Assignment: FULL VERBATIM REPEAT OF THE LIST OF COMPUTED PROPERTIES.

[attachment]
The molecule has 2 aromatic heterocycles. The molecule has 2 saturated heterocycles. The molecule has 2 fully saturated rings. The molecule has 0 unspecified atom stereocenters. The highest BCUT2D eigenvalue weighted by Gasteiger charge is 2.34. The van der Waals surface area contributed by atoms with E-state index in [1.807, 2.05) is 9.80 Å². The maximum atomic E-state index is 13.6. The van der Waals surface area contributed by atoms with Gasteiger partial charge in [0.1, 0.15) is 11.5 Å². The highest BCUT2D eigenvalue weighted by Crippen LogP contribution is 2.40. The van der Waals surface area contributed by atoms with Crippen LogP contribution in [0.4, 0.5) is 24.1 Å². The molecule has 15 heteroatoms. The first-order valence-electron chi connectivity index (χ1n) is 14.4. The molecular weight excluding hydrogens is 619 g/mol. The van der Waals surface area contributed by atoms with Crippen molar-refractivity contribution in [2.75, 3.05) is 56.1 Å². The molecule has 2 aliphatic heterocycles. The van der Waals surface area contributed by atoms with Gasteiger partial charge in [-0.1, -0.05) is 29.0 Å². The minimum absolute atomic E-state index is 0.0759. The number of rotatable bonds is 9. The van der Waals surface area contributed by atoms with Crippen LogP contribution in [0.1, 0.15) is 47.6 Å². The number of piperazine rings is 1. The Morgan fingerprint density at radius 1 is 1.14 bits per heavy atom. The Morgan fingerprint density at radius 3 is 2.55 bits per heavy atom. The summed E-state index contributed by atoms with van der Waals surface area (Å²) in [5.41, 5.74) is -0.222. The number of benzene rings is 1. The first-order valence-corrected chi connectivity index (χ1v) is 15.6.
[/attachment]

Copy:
The molecule has 2 aromatic heterocycles. The molecule has 2 saturated heterocycles. The molecule has 2 fully saturated rings. The molecule has 0 unspecified atom stereocenters. The highest BCUT2D eigenvalue weighted by Gasteiger charge is 2.34. The van der Waals surface area contributed by atoms with E-state index in [1.807, 2.05) is 9.80 Å². The maximum atomic E-state index is 13.6. The van der Waals surface area contributed by atoms with Gasteiger partial charge in [0.1, 0.15) is 11.5 Å². The highest BCUT2D eigenvalue weighted by Crippen LogP contribution is 2.40. The van der Waals surface area contributed by atoms with Crippen LogP contribution in [0.4, 0.5) is 24.1 Å². The molecule has 15 heteroatoms. The first-order valence-electron chi connectivity index (χ1n) is 14.4. The molecular weight excluding hydrogens is 619 g/mol. The van der Waals surface area contributed by atoms with Crippen molar-refractivity contribution in [2.75, 3.05) is 56.1 Å². The molecule has 2 aliphatic heterocycles. The van der Waals surface area contributed by atoms with Gasteiger partial charge in [-0.1, -0.05) is 29.0 Å². The minimum absolute atomic E-state index is 0.0759. The number of rotatable bonds is 9. The van der Waals surface area contributed by atoms with Crippen LogP contribution in [0.1, 0.15) is 47.6 Å². The number of piperazine rings is 1. The Morgan fingerprint density at radius 1 is 1.14 bits per heavy atom. The Morgan fingerprint density at radius 3 is 2.55 bits per heavy atom. The summed E-state index contributed by atoms with van der Waals surface area (Å²) in [5.41, 5.74) is -0.222. The number of benzene rings is 1. The first-order valence-corrected chi connectivity index (χ1v) is 15.6.